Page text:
But now there’s someone you’ve met in person and they pick you out of a pool of candidates because they feel like they know you. So that’s the first part. The second part is. Cause I know as soon as I say that, I also know people who are like, I can’t go to conferences. I don’t live in a place where, and I would say first of all, you, you probably have more opportunity than you want to admit.

There’s certain conferences that are on the other side of the world that you think are the best and you can’t go to those. And so you just call the rest of them that are around you that you could go to not good enough. And that’s an excuse, you know, go. Make the best of the events that you have, and maybe you’re the one who has to put forth a lot of effort and it’s not someone else’s thing that you’re joining, but it’s worth it.

Like do it, make it happen. Secondly, even if you can’t go somewhere in person. Do what you can online. Make a video for them, like record yourself, send that video. If you can’t send an email, people have done that for me as well. They’ll send me a video they recorded and it stands out from all of the other written emails.

So yeah, just be creative.

Dan: [00:47:32] I, that kind of makes me want to say two things. And both of them are kind of. Fiery Dan. I know fiery Sean is your thing, Sean. But you know, if I’m going to be hosting the podcast, I need my own version of it, I guess.

Sean: [00:47:44] I love it.

Dan: [00:47:44] Okay. Well, the first, it’s kind of a jumping off both those points. The first one is with, with absolute respect to, to, you know, people that suffer from social anxiety, for example, things like, things like that.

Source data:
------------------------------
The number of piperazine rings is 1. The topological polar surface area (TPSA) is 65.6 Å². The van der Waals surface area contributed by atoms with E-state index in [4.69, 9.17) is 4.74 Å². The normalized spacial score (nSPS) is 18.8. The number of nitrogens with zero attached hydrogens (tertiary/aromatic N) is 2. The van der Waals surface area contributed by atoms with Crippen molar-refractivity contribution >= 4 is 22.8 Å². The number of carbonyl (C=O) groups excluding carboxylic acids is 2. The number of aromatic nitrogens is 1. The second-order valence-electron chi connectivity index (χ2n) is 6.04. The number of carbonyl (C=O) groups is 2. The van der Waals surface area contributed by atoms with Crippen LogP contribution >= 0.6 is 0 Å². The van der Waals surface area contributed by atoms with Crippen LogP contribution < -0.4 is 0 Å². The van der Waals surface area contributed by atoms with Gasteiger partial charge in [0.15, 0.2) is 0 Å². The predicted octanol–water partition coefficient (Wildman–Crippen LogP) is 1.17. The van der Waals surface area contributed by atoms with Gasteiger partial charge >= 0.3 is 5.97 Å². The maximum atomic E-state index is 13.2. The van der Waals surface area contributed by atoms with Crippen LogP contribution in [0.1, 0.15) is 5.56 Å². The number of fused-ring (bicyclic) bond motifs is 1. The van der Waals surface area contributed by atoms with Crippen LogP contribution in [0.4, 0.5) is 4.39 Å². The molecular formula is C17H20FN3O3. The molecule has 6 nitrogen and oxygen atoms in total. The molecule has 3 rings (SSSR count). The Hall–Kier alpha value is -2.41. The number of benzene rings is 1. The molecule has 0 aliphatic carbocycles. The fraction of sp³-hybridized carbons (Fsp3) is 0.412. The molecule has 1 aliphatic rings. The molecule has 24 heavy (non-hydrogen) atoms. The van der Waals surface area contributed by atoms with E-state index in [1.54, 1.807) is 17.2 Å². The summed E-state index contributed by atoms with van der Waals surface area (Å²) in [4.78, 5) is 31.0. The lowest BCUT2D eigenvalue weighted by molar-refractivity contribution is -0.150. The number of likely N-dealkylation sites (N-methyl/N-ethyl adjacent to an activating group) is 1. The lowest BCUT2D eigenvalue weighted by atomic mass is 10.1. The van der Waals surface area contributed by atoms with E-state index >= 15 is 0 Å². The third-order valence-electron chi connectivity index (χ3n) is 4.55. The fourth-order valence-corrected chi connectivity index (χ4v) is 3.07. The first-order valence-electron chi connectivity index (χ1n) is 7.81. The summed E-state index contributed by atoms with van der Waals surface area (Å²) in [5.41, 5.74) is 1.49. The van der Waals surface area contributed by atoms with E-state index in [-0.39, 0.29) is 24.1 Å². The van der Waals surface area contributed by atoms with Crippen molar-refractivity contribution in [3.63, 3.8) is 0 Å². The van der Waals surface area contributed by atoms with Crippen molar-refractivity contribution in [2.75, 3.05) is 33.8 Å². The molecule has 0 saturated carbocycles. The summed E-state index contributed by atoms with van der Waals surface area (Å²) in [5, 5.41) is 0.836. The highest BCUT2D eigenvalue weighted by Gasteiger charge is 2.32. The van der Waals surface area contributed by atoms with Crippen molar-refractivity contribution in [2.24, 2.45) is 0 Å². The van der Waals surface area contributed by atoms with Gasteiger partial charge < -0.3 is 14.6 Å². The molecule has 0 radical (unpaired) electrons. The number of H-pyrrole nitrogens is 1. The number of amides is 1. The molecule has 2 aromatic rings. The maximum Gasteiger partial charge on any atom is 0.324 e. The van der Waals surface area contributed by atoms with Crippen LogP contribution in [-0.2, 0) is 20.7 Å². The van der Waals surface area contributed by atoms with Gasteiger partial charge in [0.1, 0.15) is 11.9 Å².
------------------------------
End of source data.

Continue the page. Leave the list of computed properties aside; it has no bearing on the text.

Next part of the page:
It is very, very hard for some people to, you know, get out there and meet people, make connections. and for some people it’s, it’s cripplingly. So, but I want to say this though, you know, from everything we’re talking about, pretty much all the good things in life come through connections with other people.

And I, that’s, that’s both in a kind of esoteric sense, but it’s also in a very practical sense, like. This is what we’ve been talking about. I kind of alluded to it before, like every job I’ve ever gotten that wasn’t like, you know, like washing windows as a teenager or whatever. Actually, I think that was your life, Sean.

Not mine. I was, I was parking cars, but you know, aside from stuff like that, that just came out of the newspaper. There were newspapers when I was a kid. Every like career style job I’ve ever gotten came because I knew a person and like. Like the job I had before I came to Shawn West I had for eight years.

It was an excellent job. I really liked it. A great people that I worked with, and the way I got that job was I was moving to a new city. I was throwing resumes out there blindly and not hearing anything back. And then. Hanging out with a, with a coworker from my now PR, the job I had just left. He said, Hey, I think this guy that we both know, he, he lives out there and his company’s looking for someone.

You should get in touch with him. And the next thing you know, I had this job and I had that job because at my previous job I’d made a good impact on this guy, you know, and that job, I got that job because of a guy I went to university with. Like he, he knew I was looking for work and he’s like, Dan, you gotta send me your resume.

I found this position that’s perfect for you. Like that was all groundwork I had put in place. I didn’t do it and I didn’t do it intentionally. I, I, I didn’t make friends with this guy in university thinking to myself, yes, someday this will result in my getting a job. It was just. I, it just came out of personal relationships.

So you know, and Sean’s talking about the importance of going to conferences. If you’re a person who struggles to create connections with other people, that’s worth, that’s worth improving and you can improve it. This is the thing, like, I mean,

Sean: [00:50:18] I speak as one such person.